Since the season has got underway both the club and himself have begun the season in fine fettle, with the villans currently nestled in 6th place. Whilst Grealish himself has been the chief architect of much of Aston Villa’s impressive form, registering four goals and five assists from the first seven games of the season, including a monumental 7-2 victory over the current champions Liverpool.

For Southgate to ignore his early season contributions would have been foolhardy, and he duly rewarded him with three starts in the last three fixtures against Belgium, Iceland, and the Republic of Ireland. The latter being the country that he had controversially shunned in order to represent England.

In return, Southgate was repaid by the bucket load with three performances that oozed composure, style and charisma. A player not afraid to take the game to the opposition , a constant menace, a creator, a goalscorer, and the most fouled man in the Premier League.

It can certainly be a valid argument that the England managers tough love may well have provoked an internal resilience and toughness in Grealish, who much like Gascoigne himself has been no stranger to off the pitch shenanigans making the front pages rather than the back. As during the first national lockdown in April he was caught breaking restrictions and became a figure of derision rather than the new found genius he is being touted as right here and now.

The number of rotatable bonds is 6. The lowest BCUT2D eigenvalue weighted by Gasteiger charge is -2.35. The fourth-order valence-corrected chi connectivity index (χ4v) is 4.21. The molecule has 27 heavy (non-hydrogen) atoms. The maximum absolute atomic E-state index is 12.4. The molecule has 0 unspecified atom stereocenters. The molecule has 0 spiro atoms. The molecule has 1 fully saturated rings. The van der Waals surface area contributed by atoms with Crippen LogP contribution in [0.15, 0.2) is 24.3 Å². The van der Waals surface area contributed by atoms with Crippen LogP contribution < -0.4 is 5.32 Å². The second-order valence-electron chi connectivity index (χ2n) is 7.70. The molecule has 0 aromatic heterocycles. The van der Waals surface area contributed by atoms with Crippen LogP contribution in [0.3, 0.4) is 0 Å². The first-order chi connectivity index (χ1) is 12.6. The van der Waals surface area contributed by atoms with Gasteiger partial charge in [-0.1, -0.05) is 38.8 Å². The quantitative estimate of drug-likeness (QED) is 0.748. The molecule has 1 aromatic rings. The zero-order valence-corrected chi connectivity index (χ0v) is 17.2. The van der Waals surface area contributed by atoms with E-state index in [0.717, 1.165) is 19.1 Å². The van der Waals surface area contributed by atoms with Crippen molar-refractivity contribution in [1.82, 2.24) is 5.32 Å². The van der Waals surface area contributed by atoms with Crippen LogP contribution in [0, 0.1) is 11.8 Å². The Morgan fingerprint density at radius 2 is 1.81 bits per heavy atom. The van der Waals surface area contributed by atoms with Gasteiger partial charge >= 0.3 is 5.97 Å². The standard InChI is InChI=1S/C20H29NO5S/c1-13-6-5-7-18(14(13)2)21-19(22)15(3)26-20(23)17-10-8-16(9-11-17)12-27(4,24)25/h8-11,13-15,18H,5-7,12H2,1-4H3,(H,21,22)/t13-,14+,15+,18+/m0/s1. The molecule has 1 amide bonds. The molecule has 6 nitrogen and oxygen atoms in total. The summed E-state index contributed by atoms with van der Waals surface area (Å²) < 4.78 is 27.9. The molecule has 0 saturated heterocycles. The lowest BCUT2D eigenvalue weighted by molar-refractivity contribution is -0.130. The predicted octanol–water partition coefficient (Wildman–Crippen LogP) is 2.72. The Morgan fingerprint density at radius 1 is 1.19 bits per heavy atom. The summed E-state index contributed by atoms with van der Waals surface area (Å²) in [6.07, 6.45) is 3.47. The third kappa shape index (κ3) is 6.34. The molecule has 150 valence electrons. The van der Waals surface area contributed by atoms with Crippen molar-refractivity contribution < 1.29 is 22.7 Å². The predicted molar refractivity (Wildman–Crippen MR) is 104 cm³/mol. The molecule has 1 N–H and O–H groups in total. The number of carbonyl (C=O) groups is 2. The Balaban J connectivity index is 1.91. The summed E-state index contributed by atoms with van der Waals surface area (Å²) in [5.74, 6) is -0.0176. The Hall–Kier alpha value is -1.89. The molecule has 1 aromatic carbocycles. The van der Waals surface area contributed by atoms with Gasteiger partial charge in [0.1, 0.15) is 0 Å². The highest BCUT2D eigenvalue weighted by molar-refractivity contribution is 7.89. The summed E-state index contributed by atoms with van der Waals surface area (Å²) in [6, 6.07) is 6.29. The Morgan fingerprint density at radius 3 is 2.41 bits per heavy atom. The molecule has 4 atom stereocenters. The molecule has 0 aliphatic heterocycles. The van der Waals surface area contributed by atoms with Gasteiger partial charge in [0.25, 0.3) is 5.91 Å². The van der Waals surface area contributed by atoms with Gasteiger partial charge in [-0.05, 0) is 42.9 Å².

What will always be evident with the general public however is that regardless of your off the field indiscretions, as long as you give your heart and soul to the England badge, you can and will be forgiven for your sins. Therefore it is easy to see why the comparisons to the much loved Gazza are banded across our national newspapers and various social media channels.

Gazza himself courted much controversy throughout his career off the pitch, yet every time he stepped over the white line his ability on the field and emotion filled displays captured the imagination of us the fans like no other in recent memory. He shone on the grandest stages and made watching England a joy to behold, as he wove his magic across the pitch and every player who was fortunate enough to share a pitch with him lay testament to the fact he is a once in a lifetime talent.